# Crumpling paper

### Why physicists like Power laws

Power laws are relationships of the form,

y=x ^{A}
where A is some constant. Power laws are important because they don't
contain any explicit references to scale. For instance,
if we were to look at the formula for the volume of a cube,
V=x^{3}
we can see that there isn't any mention in the formula about how big the
cube is. However, if we have an exponential relationship, say that
for the quantity of a radioactive isotope over time,
Q=e^{t/t0}
this formula contains an explict reference to the time t_{0}.
If we were interested in the decay of the isotope for a time much less
than t_{0}, say, if we watched a lump of uranium for one second,
we wouldn't notice the mass of uranium diminish much at all. On the other
hand, if we were to wait one trillion years, a time much greater than
t_{0} for uranium, it would be practically all gone.
Now, people have known about power laws where the exponent A is some
integer like -2,1,3, or something familliar for a very long time. More
recently we've found that many systems have power laws where the exponent
A is something really different... where it might be a fraction or an
irrational number. One of the first appearances of this was in studying
the behavior of a fluid around it's critical point (where the gas and
liquid phases disappear; this is a very hard experiment to do, it
turns out, and recently people at NASA
have been doing
critical point experiments in zero gravity.

I did my own critical-point experiment using carbon tet for the Physics 510
lab, and the graph above is a log-log plot of the difference in density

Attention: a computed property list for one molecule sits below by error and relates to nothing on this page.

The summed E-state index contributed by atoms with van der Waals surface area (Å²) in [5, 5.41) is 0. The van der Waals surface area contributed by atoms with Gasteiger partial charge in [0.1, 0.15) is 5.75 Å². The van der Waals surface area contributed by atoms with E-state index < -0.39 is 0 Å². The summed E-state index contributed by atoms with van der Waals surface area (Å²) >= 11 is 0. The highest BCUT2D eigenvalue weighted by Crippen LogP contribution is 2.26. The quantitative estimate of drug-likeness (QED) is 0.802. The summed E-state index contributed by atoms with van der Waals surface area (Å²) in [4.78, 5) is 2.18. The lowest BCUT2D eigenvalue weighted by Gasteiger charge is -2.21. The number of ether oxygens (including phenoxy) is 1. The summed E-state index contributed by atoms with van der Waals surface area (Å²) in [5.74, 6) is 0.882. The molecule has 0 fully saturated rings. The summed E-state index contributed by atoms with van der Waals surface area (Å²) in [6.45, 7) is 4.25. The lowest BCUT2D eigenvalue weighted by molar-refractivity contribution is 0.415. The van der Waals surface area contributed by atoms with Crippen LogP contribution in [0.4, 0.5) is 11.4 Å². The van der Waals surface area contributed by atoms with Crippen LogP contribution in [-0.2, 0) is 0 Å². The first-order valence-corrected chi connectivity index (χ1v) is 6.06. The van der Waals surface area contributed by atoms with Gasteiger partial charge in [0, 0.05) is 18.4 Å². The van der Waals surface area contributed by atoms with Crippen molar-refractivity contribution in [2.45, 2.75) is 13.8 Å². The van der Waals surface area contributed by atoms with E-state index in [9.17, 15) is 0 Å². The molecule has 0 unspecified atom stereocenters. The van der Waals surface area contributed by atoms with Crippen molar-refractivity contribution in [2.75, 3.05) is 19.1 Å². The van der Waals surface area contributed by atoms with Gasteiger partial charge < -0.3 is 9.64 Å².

between the liquid and gas phases vs the temperature below the critical
point.
We use a log-log graph, because power laws
have the conspicuous property that they plot as a straight line on a log-log
graph. Suppose we were to take the log of both sides of the first
equation,

log y = log x^{A}
log y = A log x
which is a plain straight line where the A is the exponent.
Now, we had a very simple and pretty mean-field theory
to understand the behavior of fluids which was very nice except
for the fact that it was completely wrong about what happens at this
critical point; and it proved to be impossible to make any simple
change to the theory that would make it work right. Ken Wilson won
a Nobel Prize
for his discovery of the renormalization group which turns out to be
very useful in all kinds of physics, from
high energy theory to turbulence, phase transitions, and
chaos.
The renormalization group is really a systematic way of thinking about
self-similarity...

a property of fractals,
and a pretty power law shows up in the definition of
fractal dimension.

[ INDEX |
states |
* power laws * |
other systems |
hand crumpling |
cylindrical crumpling |
audio |
results |
triangular grids ]

Fractal generated with
`FRACTINT`

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